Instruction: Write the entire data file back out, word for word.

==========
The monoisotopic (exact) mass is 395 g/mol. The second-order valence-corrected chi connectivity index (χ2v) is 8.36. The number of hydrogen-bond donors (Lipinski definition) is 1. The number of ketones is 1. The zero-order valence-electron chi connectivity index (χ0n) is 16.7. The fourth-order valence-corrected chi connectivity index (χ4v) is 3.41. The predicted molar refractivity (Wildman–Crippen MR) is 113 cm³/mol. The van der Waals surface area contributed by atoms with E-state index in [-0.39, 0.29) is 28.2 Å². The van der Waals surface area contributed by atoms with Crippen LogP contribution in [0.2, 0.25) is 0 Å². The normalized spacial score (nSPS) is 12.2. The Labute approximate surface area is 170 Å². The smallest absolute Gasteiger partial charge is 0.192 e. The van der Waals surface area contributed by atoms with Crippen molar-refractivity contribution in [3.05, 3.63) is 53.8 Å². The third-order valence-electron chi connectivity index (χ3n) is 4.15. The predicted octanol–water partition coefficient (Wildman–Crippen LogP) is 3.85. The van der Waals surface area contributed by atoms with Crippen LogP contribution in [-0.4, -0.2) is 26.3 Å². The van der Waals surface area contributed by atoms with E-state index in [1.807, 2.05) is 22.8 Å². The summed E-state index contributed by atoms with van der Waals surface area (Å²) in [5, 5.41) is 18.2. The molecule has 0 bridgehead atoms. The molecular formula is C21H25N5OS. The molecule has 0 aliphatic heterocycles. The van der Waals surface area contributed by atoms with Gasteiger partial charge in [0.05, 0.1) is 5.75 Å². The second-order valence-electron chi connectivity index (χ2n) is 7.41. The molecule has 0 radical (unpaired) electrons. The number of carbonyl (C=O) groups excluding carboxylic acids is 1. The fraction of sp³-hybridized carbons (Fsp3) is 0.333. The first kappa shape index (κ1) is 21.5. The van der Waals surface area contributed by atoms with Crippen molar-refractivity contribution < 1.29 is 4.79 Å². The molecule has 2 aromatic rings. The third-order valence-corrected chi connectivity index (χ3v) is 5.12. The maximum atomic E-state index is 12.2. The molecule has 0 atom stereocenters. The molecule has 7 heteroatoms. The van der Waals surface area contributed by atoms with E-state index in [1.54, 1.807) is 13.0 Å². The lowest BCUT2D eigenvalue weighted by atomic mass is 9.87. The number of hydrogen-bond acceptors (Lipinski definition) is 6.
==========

The monoisotopic (exact) mass is 395 g/mol. The second-order valence-corrected chi connectivity index (χ2v) is 8.36. The number of hydrogen-bond donors (Lipinski definition) is 1. The number of ketones is 1. The zero-order valence-electron chi connectivity index (χ0n) is 16.7. The fourth-order valence-corrected chi connectivity index (χ4v) is 3.41. The predicted molar refractivity (Wildman–Crippen MR) is 113 cm³/mol. The van der Waals surface area contributed by atoms with E-state index in [-0.39, 0.29) is 28.2 Å². The van der Waals surface area contributed by atoms with Crippen LogP contribution in [0.2, 0.25) is 0 Å². The normalized spacial score (nSPS) is 12.2. The Labute approximate surface area is 170 Å². The smallest absolute Gasteiger partial charge is 0.192 e. The van der Waals surface area contributed by atoms with Crippen molar-refractivity contribution in [3.05, 3.63) is 53.8 Å². The third-order valence-electron chi connectivity index (χ3n) is 4.15. The predicted octanol–water partition coefficient (Wildman–Crippen LogP) is 3.85. The van der Waals surface area contributed by atoms with Crippen LogP contribution in [-0.4, -0.2) is 26.3 Å². The van der Waals surface area contributed by atoms with E-state index in [1.807, 2.05) is 22.8 Å². The summed E-state index contributed by atoms with van der Waals surface area (Å²) in [5, 5.41) is 18.2. The molecule has 0 bridgehead atoms. The molecular formula is C21H25N5OS. The molecule has 0 aliphatic heterocycles. The van der Waals surface area contributed by atoms with Gasteiger partial charge in [0.05, 0.1) is 5.75 Å². The second-order valence-electron chi connectivity index (χ2n) is 7.41. The molecule has 0 radical (unpaired) electrons. The number of carbonyl (C=O) groups excluding carboxylic acids is 1. The fraction of sp³-hybridized carbons (Fsp3) is 0.333. The first kappa shape index (κ1) is 21.5. The van der Waals surface area contributed by atoms with Crippen molar-refractivity contribution < 1.29 is 4.79 Å². The molecule has 2 aromatic rings. The third-order valence-corrected chi connectivity index (χ3v) is 5.12. The maximum atomic E-state index is 12.2. The molecule has 0 atom stereocenters. The molecule has 7 heteroatoms. The van der Waals surface area contributed by atoms with E-state index in [1.54, 1.807) is 13.0 Å². The lowest BCUT2D eigenvalue weighted by atomic mass is 9.87. The number of hydrogen-bond acceptors (Lipinski definition) is 6.